Riding along! Eight bikers traveled from southern California to Brooklyn all in the name of charity during the Investors Bank Bike 4 Friendship Tour.
On Sunday, August 17, their 3,000-mile and 38-day journey reached its conclusion at the finish line, 2997 Ocean Parkway in Brighton Beach. Hundreds of friends, family and Brooklynites gathered near the finish line to cheer on the riders who were raising both money and awareness for the Friendship Circle, an organization that betters the lives of children with special needs.
“I would definitely say it’s one of the bigger accomplishments in my life,” said rider Eli Black, who rode in the marathon for the first time. “We climbed through deserts and sometimes it was 115 degrees throughout the day. We cycled through canyons and mountains. Through the Friendship Circle, we helped children with special needs and developed great friendships.”
Brooklynite Zitzi Smith, who has participated in a cross-country bike ride for the second time, had several responsibilities as the group’s lead cyclist.
“My job was to make sure the routes were safe,” he explained. “I set up the routes using websites like Google Maps.”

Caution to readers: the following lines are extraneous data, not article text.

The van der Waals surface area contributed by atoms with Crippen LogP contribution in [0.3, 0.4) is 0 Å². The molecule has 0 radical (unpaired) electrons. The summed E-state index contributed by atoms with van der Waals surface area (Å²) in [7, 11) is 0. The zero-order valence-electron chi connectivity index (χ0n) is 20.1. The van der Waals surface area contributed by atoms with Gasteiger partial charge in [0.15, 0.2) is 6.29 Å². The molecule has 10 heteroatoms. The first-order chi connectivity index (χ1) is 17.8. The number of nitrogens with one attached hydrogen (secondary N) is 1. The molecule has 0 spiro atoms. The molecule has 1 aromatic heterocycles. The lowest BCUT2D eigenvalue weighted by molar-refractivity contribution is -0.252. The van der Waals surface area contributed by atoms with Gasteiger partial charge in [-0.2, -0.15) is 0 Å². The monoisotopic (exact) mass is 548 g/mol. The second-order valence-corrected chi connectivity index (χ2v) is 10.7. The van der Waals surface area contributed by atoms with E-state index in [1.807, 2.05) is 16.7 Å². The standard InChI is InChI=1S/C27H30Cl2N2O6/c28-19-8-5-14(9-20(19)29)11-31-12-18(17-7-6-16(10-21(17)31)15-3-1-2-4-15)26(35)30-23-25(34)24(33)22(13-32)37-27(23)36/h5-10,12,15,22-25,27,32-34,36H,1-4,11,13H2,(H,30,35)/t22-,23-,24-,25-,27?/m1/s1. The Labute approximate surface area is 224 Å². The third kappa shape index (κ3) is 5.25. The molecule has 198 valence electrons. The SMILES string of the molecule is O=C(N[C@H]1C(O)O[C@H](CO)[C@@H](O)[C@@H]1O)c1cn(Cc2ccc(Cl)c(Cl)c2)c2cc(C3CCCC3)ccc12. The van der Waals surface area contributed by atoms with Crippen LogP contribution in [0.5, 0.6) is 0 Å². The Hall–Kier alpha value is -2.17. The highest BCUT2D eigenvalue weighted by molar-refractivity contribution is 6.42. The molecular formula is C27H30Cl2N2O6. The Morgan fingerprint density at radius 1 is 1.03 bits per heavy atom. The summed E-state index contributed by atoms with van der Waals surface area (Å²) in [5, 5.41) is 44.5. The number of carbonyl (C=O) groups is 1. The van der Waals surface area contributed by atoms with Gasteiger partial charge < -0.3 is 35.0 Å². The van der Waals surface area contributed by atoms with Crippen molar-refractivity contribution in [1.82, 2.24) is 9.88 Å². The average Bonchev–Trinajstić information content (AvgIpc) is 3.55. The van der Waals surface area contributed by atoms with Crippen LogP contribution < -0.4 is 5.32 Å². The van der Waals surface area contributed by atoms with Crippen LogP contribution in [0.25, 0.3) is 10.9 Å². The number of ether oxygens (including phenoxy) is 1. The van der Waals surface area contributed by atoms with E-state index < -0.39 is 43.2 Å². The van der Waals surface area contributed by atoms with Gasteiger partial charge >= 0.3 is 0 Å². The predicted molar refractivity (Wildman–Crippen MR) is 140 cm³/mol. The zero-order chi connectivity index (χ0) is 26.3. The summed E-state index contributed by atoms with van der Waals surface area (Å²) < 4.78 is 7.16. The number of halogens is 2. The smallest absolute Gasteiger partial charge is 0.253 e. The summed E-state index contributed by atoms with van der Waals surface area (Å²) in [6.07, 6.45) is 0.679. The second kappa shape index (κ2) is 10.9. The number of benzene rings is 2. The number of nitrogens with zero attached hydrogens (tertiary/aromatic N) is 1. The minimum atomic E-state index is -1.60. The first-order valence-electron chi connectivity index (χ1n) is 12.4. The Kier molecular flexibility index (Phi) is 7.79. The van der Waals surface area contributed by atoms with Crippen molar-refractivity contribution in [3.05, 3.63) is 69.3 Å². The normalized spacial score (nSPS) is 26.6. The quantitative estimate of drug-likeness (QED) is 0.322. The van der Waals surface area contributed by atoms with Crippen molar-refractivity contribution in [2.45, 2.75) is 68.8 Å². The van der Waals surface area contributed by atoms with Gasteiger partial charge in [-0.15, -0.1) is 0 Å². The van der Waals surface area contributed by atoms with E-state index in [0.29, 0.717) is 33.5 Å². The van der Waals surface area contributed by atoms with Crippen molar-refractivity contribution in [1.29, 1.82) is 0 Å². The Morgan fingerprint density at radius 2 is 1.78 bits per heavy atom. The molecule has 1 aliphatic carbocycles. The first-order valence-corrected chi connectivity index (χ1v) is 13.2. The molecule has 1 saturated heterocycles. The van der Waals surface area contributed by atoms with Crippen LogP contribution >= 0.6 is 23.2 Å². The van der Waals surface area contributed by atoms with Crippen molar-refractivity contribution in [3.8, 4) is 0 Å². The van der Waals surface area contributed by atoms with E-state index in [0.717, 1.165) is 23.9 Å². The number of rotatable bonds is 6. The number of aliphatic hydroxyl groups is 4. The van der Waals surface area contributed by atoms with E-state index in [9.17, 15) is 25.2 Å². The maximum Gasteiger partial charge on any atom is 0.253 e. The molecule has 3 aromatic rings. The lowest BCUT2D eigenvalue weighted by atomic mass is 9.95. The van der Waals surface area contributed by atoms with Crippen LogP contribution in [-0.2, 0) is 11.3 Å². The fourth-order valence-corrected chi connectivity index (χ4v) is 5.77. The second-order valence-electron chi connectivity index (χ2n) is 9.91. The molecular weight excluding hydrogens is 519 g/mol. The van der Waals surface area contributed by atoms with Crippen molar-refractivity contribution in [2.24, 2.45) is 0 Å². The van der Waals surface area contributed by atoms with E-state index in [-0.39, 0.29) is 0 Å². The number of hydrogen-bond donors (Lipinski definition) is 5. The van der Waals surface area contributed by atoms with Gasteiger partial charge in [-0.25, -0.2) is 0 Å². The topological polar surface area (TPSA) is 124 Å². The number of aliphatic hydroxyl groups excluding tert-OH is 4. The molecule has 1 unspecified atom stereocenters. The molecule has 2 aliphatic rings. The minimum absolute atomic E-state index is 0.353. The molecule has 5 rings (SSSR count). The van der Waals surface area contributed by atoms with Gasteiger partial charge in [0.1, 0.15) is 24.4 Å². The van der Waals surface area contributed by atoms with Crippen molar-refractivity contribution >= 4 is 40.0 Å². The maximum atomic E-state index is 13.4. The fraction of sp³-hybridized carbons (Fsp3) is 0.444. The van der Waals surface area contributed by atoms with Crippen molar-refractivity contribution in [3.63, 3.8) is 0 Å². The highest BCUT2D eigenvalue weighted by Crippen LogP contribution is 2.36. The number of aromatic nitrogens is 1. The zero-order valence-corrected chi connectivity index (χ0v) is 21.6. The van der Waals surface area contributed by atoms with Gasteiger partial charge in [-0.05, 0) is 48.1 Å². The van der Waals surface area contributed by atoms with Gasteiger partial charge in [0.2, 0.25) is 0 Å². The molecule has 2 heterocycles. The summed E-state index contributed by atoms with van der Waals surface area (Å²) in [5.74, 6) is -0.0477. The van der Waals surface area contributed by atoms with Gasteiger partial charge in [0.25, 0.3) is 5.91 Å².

Smith also kept morale up during the more grueling days. “I gave encouragement to keep their spirits high. We would do other things in downtime like swimming. That helped relax us.” Smith first got involved with the Friendship Circle when tutoring a boy with Asperger’s Syndrome.
Since 2011, Friendship Circle has raised over $500,000 for children with special needs. “The riders who do this are true heroes,” said Mendel Groner of Friendship Circle. “It’s a very big challenge. To take the summer to do something for a great cause, there’s nothing better than that.”
Many of the riders were surprised by the biggest challenge of the long trek to Brooklyn. “Most of us thought the hardest part of the trip would be physical aspect, but we were wrong. Mentally, it was hardest. We would get up every morning, and ride five to six hours and 80-120 miles a day,” said Black.
The bicyclists took off Saturdays to rest. “In terms of riding, it was easier for me than last year because of my training,” Smith said. “Mentally though, it was pretty much equal. Sitting on bike for 7-9 hours a day can get to you.”
However, the positives outweighed any of the hardships according to the bikers. “Along the routes, we talked to mayors about the organization and how we were raising money,” said Black. “In Livingston, more few hundred volunteers with special needs kids were there, cheering us on. It put big smiles on all of our faces.”
“Crossing the finish line was amazing. The adrenaline rush I felt when going down bay Ocean Parkway is hard to describe,” said Smith. “You feel like you can do anything.”